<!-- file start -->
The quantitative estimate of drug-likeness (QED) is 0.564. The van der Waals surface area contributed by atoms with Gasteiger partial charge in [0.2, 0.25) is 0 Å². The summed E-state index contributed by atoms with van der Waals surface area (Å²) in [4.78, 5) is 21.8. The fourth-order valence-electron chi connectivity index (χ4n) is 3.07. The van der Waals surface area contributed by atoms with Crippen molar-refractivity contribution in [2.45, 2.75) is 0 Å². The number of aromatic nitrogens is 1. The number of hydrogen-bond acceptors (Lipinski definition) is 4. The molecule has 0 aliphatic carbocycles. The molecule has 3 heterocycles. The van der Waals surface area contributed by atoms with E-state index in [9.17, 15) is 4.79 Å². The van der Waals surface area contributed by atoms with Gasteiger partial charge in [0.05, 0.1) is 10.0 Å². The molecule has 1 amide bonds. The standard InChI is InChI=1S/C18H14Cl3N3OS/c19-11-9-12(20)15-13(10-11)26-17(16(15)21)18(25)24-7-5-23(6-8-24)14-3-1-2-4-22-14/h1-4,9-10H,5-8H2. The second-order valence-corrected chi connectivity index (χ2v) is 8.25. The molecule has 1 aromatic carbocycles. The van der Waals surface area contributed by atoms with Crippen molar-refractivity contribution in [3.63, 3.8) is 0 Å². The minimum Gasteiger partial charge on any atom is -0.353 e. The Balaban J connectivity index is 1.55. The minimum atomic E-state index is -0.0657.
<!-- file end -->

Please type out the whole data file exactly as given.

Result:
The quantitative estimate of drug-likeness (QED) is 0.564. The van der Waals surface area contributed by atoms with Gasteiger partial charge in [0.2, 0.25) is 0 Å². The summed E-state index contributed by atoms with van der Waals surface area (Å²) in [4.78, 5) is 21.8. The fourth-order valence-electron chi connectivity index (χ4n) is 3.07. The van der Waals surface area contributed by atoms with Crippen molar-refractivity contribution in [2.45, 2.75) is 0 Å². The number of aromatic nitrogens is 1. The number of hydrogen-bond acceptors (Lipinski definition) is 4. The molecule has 0 aliphatic carbocycles. The molecule has 3 heterocycles. The van der Waals surface area contributed by atoms with E-state index in [9.17, 15) is 4.79 Å². The van der Waals surface area contributed by atoms with Gasteiger partial charge in [0.05, 0.1) is 10.0 Å². The molecule has 1 amide bonds. The standard InChI is InChI=1S/C18H14Cl3N3OS/c19-11-9-12(20)15-13(10-11)26-17(16(15)21)18(25)24-7-5-23(6-8-24)14-3-1-2-4-22-14/h1-4,9-10H,5-8H2. The second-order valence-corrected chi connectivity index (χ2v) is 8.25. The molecule has 1 aromatic carbocycles. The van der Waals surface area contributed by atoms with Crippen molar-refractivity contribution in [3.63, 3.8) is 0 Å². The minimum Gasteiger partial charge on any atom is -0.353 e. The Balaban J connectivity index is 1.55. The minimum atomic E-state index is -0.0657.